Front Dialectical Journal

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Quickwrite #1- AQWF
In this part of the book, Paul and his friends are out on the front re-wiring the front line with new barbed and communication wires when they hear the shrill cries of injured and badly wounded horses. Additionally, during the bombing, one of their soldiers becomes badly wounded in his leg and will most likely die or never be able to walk again. There is a similarity between this young soldier and the injured horses, made apparent by the comparison the author makes between the two. The young soldier, while human, is helpless after getting injured and will likely die if he is not helped soon. In the case of the horses, they too are at risk of dying if they are not medically attended to quickly. The difference between the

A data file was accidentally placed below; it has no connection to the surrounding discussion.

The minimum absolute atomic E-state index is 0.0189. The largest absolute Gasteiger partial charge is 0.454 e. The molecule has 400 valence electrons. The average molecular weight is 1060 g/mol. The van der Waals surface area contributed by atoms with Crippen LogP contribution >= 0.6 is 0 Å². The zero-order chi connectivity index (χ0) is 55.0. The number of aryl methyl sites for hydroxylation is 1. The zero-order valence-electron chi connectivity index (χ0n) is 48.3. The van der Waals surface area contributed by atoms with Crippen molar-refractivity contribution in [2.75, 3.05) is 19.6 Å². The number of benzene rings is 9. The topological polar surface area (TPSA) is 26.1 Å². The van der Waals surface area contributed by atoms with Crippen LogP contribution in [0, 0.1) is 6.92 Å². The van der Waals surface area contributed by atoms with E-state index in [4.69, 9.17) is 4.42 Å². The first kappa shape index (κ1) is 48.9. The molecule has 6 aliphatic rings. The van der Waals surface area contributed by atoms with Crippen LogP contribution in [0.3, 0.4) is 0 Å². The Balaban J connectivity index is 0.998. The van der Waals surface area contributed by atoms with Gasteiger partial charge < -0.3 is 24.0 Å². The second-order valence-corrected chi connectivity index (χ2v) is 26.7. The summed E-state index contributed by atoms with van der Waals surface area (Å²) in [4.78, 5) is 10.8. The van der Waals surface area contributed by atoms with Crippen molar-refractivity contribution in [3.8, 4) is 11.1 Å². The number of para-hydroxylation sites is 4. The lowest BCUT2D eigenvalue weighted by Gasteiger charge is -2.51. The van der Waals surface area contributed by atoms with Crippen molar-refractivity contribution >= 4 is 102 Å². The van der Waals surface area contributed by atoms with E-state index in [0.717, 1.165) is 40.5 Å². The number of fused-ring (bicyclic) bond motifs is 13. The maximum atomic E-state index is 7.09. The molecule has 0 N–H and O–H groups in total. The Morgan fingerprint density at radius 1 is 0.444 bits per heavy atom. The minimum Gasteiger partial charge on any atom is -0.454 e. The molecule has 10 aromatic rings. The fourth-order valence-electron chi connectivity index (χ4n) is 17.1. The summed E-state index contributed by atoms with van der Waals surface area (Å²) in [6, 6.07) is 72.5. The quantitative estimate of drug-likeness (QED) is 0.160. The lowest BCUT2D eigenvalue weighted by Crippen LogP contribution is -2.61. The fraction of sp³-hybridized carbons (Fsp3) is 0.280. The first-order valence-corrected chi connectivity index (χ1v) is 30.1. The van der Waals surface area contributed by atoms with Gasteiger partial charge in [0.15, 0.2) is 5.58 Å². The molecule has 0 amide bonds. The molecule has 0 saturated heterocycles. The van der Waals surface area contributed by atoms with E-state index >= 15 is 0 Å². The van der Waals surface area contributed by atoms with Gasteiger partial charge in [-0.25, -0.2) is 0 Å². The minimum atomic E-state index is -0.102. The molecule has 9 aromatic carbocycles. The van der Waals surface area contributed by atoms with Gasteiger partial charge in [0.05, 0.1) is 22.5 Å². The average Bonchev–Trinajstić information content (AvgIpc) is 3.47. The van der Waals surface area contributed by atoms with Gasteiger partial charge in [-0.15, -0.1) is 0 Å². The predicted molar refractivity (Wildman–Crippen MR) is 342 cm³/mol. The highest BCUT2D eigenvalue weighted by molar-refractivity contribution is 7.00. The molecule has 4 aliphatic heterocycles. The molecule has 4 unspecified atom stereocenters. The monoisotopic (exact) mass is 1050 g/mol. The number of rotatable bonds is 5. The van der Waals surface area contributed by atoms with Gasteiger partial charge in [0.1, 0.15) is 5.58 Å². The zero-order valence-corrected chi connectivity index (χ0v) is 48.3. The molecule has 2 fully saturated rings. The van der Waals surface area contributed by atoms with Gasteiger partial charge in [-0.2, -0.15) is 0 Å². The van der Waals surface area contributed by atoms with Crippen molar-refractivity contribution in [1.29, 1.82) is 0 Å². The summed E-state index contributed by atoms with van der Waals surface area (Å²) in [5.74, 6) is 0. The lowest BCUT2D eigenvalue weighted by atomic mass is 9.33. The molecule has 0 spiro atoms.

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Similarly, when Paul says, “We are not youth any longer. We don’t want to take the world by storm. We are fleeing. We fly from ourselves.” (87), he is saying that not only was their youth and innocence compromised when they entered the war, but also the drive and motivation to be adventurous also has fled. In chapter two, we see Paul reminiscing over his poems and plays that he wrote abundantly while at home. Paul and the other soldiers have lost their zeal and human need for curiosity and growth as a person. When out on the front, the risk of them dying is high and survival is of utmost priority. The men are currently living at the bottom of Maslow’s hierarchy of needs, a psychological theory, in the Physiological section. This means that the top priorities of the men are eating, sleeping, and basic bodily functions while they did not spend time or energy focusing on meeting their personal potential or “self-actualization”, which is at the top of the pyramid. Until the soldiers can live without worrying about their survival, they cannot focus on their personal growth and
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